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Aug. 7, 2020, 11:57 a.m. EDT

The Great Return: How to get the wealthy to come back to New York City?

The governor and mayor have differing views on courting Richie Rich

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By Ellis Henican


iStock
Skyscrapers along Central Park, also known as Billionaires' Row.

Gov. Andrew Cuomo and Mayor Bill de Blasio don’t agree on much these days, but they are singing one verse of harmony: It sure would be nice if some of New York’s wealthiest COVID-19 refugees would come back home. Leave their Hamptons hideaways. Exit their Hudson Valley quarantines. Depart their Connecticut weekend manses, return to New York City, and start paying their full share of taxes again.

But that, right there, is where the sweet song ends. When it comes to making the Great Return actually happen or deciding what it even means, New York’s two top leaders are at each other’s throats again.

Cuomo is sounding like a frustrated maître d’, not quite able to usher the big tippers back to what had been their usual tables.

“I literally talk to people all day long who are now in their Hamptons house and also lived here,” the governor bemoaned to reporters in the city. “And I say, ‘You gotta come back. When are you coming back? We’ll go to dinner. I’ll buy you a drink. Come over. I’ll cook.”

He must have a lot of rich friends!

See: ‘I can’t believe this is America.’ Confronted with unprecedented need, New York food pantries try to fill in the gaps

But even the promise of chicken cacciatore alla Andrew hasn’t been enough to drag these well ensconced refugees back to New York City. 

“They’re not coming back right now,” Cuomo insisted. “And you know what else they’re thinking? ‘If I stay there,’ they pay a lower income tax because they don’t pay the New York City surcharge.”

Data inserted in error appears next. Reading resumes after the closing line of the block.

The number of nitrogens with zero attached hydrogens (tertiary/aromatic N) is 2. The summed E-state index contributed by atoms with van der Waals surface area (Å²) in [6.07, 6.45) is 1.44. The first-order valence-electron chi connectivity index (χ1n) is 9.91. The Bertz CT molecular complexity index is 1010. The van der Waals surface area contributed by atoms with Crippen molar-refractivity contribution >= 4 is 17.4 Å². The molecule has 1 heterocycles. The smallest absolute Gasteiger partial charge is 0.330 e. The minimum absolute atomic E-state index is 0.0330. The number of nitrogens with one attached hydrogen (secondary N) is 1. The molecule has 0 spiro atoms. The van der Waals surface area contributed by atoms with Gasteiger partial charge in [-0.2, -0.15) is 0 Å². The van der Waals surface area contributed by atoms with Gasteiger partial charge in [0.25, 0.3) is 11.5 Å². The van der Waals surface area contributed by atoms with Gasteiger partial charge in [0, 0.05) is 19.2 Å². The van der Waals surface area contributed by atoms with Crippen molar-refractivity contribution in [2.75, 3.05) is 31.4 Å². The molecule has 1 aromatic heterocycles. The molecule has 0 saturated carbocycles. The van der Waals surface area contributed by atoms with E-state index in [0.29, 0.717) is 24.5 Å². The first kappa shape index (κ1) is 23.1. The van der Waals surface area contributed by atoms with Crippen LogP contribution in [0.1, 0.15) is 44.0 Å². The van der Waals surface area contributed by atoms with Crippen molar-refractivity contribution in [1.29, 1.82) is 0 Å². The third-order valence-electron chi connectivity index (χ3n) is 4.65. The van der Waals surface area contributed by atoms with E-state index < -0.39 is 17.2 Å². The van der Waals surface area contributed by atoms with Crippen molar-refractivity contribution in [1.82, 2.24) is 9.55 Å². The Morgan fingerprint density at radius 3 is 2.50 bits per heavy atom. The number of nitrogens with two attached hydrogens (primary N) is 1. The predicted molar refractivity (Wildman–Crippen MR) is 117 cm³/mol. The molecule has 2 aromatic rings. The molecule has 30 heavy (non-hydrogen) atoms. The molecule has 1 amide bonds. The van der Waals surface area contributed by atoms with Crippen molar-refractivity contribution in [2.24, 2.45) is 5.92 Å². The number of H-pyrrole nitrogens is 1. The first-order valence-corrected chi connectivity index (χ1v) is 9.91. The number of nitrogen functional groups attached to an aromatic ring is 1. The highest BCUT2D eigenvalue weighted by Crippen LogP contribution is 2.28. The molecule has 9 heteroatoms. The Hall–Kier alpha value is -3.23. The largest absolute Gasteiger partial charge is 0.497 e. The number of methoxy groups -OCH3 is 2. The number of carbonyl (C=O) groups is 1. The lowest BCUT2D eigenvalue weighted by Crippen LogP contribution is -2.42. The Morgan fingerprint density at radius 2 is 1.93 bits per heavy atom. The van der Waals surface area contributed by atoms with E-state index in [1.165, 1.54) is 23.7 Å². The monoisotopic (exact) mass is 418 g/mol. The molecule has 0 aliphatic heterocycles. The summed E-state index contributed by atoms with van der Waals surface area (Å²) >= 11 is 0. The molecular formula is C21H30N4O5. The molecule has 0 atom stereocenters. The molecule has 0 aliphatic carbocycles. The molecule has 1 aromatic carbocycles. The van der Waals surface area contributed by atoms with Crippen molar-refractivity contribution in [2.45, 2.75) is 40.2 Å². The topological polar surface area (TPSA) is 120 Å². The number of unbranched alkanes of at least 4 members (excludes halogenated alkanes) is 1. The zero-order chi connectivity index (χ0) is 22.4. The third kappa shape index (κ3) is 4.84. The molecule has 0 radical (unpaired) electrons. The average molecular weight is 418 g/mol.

So the last thing the city and the state should be thinking about right now is raising rich folks’ taxes. Or so Cuomo argues. That could convince some of the Richie Riches to stay away for good.

But to the city’s progressive mayor, those are fighting words.

“Fair-weather friends,” de Blasio grumbled about selfish city dwellers who are hiding out of town until a vaccine is found and the recent crime wave blows over. “This city is for New Yorkers who live here, who work here and fight to stay here,” the mayor sniffed. “We must build our policy around all New Yorkers…We don’t make decisions based on the wealthy few. I was troubled to hear that concept.”

If people with money want a voice in the city’s future, de Blasio suggested, they should get their butts back to the boroughs right now.

Also read: Mortgage applications for suburban homes are surging as buyers try to escape the coronavirus pandemic

These are tough times, the mayor emphasized. The city budget is a disaster area. People rich enough to have two or three homes—should they really be ducking the city income-tax surcharge by temporarily shifting their residences? If they were spending money like they used to, at least the city would be getting its share of the sales taxes.

“The rich are getting richer,” de Blasio said, summing up his argument. “Wealthy New Yorkers can afford to pay a little bit more so all of us can get through this crisis.”

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